"potential to usher in a new era" for gaming. Their engineers have been collaborating.
They've focused on "improving driver performance" with OpenGL and tweaking GPUs. Nvidia has also helped "port" Steam's Library, and deliver "lower latency" for SteamOS.
The graphics company is most excited over the fact SteamOS is being given away freely to everyone, so there's no financial barrier to getting into it and tinkering around.
"SteamOS is built around the already familiar Steam and is a version of Linux. But it’s enhanced for gaming — and for gaming on the big screen in particular. Combined with the fact they’re giving it away to users, and hardware providers, for free, SteamOS has the potential to usher in a new era for gaming in the living room," Nvidia.
"This means that anyone can build hardware and software for use in the living room, on an operating system designed to be lightweight, extensible and optimized for gaming. Suffice to say, we here at NVIDIA are very excited!"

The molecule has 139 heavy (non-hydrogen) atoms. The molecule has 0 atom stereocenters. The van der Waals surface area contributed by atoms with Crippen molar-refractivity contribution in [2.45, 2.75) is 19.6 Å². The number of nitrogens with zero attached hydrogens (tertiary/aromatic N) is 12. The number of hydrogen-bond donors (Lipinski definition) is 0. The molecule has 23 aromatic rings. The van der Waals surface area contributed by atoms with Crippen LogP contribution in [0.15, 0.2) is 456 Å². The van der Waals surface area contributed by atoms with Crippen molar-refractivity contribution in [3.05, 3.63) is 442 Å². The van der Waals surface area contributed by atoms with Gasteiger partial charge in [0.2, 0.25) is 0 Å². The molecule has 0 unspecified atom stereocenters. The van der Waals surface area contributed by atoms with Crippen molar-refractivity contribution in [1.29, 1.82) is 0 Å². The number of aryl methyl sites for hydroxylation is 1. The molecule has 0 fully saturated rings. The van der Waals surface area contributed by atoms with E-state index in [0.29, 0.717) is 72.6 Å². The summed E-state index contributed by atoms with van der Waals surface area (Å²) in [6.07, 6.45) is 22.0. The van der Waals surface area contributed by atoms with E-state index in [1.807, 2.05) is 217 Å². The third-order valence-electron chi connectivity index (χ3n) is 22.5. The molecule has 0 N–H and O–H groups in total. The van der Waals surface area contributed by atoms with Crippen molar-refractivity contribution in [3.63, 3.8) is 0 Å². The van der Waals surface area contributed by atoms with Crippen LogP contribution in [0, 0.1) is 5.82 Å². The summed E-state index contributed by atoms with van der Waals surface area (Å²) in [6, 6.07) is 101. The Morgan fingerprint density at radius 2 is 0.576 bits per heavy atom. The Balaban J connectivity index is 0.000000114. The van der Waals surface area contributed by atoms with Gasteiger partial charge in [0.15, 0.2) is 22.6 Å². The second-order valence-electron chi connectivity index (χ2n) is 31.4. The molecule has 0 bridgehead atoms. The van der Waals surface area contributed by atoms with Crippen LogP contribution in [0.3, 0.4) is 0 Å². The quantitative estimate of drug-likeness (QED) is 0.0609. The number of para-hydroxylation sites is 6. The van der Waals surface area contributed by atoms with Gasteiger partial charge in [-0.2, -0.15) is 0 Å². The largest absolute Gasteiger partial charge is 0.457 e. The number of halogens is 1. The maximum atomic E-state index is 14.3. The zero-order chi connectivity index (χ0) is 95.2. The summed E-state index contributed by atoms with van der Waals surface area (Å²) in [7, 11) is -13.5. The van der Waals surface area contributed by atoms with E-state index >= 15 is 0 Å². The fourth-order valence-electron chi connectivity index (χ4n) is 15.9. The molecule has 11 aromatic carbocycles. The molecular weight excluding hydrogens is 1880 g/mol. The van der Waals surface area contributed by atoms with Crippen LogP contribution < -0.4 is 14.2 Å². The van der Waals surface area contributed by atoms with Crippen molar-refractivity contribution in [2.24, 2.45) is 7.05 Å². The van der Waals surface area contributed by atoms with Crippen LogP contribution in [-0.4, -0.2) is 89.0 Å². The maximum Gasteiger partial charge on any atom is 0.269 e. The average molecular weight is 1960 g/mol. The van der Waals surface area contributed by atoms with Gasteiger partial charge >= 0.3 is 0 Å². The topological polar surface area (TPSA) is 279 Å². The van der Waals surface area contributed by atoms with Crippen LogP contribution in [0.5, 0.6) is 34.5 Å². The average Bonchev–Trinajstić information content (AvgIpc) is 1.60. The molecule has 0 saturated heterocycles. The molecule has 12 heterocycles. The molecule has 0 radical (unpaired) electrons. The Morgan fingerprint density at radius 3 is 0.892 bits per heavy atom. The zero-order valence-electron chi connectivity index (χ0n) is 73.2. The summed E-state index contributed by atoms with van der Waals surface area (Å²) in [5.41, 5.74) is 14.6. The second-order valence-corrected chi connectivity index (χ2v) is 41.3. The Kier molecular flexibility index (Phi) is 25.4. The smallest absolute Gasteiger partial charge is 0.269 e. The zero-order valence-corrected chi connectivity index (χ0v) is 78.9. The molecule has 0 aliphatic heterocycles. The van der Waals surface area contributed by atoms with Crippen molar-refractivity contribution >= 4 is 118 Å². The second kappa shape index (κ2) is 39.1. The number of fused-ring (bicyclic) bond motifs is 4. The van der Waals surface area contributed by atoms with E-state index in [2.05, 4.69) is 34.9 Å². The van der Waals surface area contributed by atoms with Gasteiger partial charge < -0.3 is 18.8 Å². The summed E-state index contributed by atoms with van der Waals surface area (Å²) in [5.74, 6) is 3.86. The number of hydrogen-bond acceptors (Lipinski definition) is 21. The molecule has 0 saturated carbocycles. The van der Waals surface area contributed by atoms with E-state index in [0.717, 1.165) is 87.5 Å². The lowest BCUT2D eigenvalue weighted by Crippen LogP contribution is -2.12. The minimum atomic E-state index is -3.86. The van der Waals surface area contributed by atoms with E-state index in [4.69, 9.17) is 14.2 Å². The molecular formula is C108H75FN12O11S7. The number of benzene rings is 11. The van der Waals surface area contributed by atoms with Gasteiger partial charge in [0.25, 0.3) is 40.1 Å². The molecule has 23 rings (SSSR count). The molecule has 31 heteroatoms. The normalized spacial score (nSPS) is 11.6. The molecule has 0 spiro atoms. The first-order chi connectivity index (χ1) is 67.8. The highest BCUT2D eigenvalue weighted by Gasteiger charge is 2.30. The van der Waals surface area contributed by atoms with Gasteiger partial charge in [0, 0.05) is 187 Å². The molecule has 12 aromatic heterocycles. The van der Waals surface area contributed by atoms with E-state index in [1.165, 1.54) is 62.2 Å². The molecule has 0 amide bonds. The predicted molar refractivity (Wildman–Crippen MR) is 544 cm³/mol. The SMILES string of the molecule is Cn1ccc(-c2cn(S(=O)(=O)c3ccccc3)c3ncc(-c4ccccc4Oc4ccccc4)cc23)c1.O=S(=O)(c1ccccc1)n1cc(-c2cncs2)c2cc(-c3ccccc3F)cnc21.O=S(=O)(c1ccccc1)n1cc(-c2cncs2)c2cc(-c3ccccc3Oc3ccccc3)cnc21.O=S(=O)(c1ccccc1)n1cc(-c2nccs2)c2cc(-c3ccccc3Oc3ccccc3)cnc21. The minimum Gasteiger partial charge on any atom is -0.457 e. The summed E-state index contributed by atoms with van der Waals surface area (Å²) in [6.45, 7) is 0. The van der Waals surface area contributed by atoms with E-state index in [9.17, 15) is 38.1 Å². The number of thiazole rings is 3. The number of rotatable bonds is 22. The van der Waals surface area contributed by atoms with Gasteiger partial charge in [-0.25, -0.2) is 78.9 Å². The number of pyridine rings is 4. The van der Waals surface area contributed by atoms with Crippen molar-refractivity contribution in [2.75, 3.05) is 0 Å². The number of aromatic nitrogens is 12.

It's here they also reveal a close working relationship with Valve: "Engineers from Valve and NVIDIA have spent a lot of time collaborating on a common goal for SteamOS: to deliver an open-platform gaming experience with superior performance and uncompromising visuals directly on the big screen," they said.
"NVIDIA engineers embedded at Valve collaborated on improving driver performance for OpenGL; optimizing performance on NVIDIA GPUs; and helping to port Valve’s award-winning content library to SteamOS; and tuning SteamOS to lower latency, or lag, between the controller and onscreen action."
Getting that latency as low as possible is crucial to the success of SteamOS and the Steam Machines as the in-house streaming is what will really 'sell' the idea to PC gamers, particularly as so few titles are Linux native. Valve announced a hardware beta test for a select few who complete anon Steam.